John Clay

Cats having too much fun to end the drama now

OMAHA, Neb. — The drama continues.

But let's push that to the side for a minute.

Billy Gillispie's future can wait another day. Let's take the focus off the embattled coach for a minute, off the athletics director, Mitch Barnhart, and the president, Lee Todd, and whatever might or might not happen with the Kentucky coaching job whenever this season might end.

Save it for the final act. And these Cats aren't ready for the final act.

"It's not about me," Gillispie said Monday night.

So let's talk about "them," the players, the ones caught in all the future-talk, the ones who discarded their disappointment of not making the NCAA Tournament, who straightened their backs and charged straight ahead.

"Put our hard hats on," said Patrick Patterson, the sophomore center.

Let's talk about the Cats who stared into the belly of the beast on Monday night, faced a loud, excited, charged-up Creighton crowd in the Qwest Center. The Cats who saw Patterson sit out 15 minutes of the first half with two fouls. The Cats who saw Jodie Meeks sit seven minutes of the second half on a coach's decision.

Yet the same Cats who overcame a three-point deficit with 1:26 remaining to beat the Bluejays 65-63 in the second round of the NIT.

"We want to keep playing basketball," Patterson said.

You believe him.

And them.

Give it up for Perry Stevenson, who contributed a double-double with 13 points and 10 rebounds. Give it up for Ramon Harris, who dished out a career-high (and amazing) eight assists. Give it up for Darius Miller, the freshman who popped up off the bench and provided a spark with five first-half points.

And then, of course, don't forget the big two.

You remember Rhythm and Bruise?

Over the final 9:23, Patterson and Meeks combined for 19 of Kentucky's 22 points. Patterson scored eight. Meeks scored 11, including the twist-and-shout drive to the basket, with accompanying foul, at the 10.6-second mark that pushed the Cats in front by a single point. The ensuing Meeks free throw made it two, 65-63.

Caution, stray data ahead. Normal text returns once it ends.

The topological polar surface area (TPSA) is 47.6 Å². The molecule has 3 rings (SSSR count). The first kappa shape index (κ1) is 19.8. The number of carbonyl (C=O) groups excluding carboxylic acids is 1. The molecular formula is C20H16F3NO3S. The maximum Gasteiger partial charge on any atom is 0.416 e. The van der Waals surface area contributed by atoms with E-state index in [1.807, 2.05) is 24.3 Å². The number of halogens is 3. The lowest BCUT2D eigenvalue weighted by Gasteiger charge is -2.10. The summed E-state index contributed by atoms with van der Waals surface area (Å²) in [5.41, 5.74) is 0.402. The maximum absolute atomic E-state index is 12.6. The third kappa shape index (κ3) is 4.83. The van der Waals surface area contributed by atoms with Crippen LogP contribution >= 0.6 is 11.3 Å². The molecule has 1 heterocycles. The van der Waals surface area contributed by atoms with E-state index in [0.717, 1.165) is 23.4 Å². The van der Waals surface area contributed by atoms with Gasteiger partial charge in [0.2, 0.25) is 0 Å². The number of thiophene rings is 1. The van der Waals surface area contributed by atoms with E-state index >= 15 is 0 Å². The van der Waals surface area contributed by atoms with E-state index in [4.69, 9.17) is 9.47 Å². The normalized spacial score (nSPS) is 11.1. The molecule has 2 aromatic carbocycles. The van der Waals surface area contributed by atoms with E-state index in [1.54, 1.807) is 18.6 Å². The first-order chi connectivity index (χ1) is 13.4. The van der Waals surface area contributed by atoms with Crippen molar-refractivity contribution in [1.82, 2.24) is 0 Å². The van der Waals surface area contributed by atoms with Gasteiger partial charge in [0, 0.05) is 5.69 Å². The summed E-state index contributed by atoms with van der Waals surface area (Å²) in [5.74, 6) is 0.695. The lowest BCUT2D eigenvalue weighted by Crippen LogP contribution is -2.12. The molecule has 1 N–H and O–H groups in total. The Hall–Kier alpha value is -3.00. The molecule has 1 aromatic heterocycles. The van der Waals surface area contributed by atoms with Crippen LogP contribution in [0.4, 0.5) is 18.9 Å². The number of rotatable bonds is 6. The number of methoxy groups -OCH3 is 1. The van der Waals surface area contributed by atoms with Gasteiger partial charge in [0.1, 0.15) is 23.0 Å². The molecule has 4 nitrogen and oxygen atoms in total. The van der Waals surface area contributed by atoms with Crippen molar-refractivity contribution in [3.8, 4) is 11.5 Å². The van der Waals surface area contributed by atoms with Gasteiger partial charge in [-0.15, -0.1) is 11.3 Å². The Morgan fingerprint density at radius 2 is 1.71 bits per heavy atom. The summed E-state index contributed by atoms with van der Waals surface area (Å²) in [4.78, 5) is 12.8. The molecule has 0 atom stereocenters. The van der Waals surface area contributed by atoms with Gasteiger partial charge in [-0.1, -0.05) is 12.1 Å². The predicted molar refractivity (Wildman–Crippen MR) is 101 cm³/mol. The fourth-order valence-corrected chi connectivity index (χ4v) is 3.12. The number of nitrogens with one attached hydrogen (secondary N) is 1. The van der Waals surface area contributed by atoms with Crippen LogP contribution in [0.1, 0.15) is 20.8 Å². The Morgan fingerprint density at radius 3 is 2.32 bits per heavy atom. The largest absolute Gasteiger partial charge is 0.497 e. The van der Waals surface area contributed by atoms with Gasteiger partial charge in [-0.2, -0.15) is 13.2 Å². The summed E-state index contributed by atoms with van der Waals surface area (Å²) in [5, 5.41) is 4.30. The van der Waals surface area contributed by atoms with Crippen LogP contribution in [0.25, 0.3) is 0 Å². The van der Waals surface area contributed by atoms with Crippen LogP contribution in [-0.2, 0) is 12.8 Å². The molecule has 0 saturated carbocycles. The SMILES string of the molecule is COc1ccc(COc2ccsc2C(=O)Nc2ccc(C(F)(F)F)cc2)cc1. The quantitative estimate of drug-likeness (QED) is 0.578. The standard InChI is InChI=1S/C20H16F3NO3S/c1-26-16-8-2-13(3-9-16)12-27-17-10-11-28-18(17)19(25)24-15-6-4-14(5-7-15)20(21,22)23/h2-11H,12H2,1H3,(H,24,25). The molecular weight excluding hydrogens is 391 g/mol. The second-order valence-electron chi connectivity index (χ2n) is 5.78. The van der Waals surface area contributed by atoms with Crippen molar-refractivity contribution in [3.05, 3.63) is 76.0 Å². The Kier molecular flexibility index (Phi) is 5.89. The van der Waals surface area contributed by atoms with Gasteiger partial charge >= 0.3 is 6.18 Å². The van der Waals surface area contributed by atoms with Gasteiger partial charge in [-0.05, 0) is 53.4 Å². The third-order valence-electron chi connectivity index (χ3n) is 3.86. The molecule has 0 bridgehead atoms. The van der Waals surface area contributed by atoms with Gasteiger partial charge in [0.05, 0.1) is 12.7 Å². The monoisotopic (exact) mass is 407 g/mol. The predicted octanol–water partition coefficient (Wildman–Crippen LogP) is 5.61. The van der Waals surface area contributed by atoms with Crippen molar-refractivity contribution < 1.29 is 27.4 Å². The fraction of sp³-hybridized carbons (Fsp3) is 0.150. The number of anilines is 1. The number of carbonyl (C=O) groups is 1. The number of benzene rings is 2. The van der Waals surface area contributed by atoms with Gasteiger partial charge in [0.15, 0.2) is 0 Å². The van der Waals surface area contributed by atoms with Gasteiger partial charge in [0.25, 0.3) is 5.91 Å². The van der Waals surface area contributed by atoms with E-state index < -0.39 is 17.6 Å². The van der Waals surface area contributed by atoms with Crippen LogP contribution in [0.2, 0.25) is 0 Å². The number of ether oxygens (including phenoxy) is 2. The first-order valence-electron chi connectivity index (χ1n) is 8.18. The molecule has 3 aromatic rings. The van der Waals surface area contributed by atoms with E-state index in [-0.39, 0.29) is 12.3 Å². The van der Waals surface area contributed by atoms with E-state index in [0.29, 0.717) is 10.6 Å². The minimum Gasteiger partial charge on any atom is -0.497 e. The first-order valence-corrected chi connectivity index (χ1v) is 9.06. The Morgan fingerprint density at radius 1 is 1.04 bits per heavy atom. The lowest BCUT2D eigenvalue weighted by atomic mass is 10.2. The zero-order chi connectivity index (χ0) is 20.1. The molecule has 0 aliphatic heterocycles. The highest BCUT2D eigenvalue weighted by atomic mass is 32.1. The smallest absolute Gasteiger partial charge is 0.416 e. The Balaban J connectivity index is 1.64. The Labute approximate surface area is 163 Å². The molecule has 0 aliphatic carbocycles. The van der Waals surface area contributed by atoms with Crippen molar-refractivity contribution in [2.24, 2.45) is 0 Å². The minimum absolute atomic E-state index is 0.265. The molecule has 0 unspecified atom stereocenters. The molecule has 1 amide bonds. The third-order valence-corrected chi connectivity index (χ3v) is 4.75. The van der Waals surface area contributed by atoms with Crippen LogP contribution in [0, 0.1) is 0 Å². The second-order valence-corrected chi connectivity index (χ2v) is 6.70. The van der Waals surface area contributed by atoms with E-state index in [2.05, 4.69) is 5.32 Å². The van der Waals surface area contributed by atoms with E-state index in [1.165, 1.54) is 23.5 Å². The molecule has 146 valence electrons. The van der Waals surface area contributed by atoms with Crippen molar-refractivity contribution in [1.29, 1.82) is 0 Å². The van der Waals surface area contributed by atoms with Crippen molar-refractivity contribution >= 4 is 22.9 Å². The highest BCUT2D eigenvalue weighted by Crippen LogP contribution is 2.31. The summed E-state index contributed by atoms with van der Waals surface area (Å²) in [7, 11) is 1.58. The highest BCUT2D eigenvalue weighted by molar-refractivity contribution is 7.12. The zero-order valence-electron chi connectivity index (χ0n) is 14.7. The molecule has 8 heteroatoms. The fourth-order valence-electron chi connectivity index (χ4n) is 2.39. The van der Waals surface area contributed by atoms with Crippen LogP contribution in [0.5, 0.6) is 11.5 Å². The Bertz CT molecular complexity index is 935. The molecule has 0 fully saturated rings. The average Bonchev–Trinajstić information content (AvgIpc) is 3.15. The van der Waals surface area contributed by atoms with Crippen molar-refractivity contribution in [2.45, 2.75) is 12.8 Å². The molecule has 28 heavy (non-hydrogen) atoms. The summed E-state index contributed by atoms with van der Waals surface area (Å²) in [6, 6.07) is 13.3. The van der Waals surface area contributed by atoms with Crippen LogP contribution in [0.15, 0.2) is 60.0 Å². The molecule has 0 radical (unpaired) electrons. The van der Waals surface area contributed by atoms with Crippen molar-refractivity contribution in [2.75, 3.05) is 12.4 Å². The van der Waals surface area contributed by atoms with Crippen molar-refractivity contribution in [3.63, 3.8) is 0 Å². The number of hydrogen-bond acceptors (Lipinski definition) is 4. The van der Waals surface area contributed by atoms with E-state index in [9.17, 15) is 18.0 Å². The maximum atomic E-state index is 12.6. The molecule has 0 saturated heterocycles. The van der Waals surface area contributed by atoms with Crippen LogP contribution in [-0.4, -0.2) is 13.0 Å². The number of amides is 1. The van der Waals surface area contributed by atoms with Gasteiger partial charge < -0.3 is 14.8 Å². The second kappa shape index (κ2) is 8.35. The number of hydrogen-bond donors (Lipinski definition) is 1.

"It was a good play drawn up, and I got kind of lucky on the shot," the junior said.

But luck is often the by-product of hard work. And, despite the speculation swirling around them, despite the uncertain fate of their head coach, this team has played hard now for two NIT games. There's no denying that.

It played hard in the unique, magical atmosphere of Memorial Coliseum last week in that 10-point win over UNLV. It played hard, if not always well, in the electric atmosphere Monday night here in Omaha, where the home-standing Bluejays can rarely coax a big-time visitor to venture.

"We're having a heck of a time," Gillispie all but blurted. "This was a heck of an atmosphere."

For a second straight day, the coach claimed that his team matured a bit when the "finalization of not making the NCAA Tournament hit." And maybe there's some truth to that.

Patterson joked that the team just doesn't want to return to class. It knew that beating the Bluejays meant a quick trip from Omaha to South Bend — no pit stop in Lexington between — for Wednesday's quarterfinal NIT matchup with Notre Dame.

"We don't want to go back to school," he said.

Stevenson said, "We don't care what anybody else thinks."

Or maybe Meeks got it right when he said, "Anytime you get a chance to put on that Kentucky jersey, you're playing with pride."

The drama continues.

The final act will have to wait.

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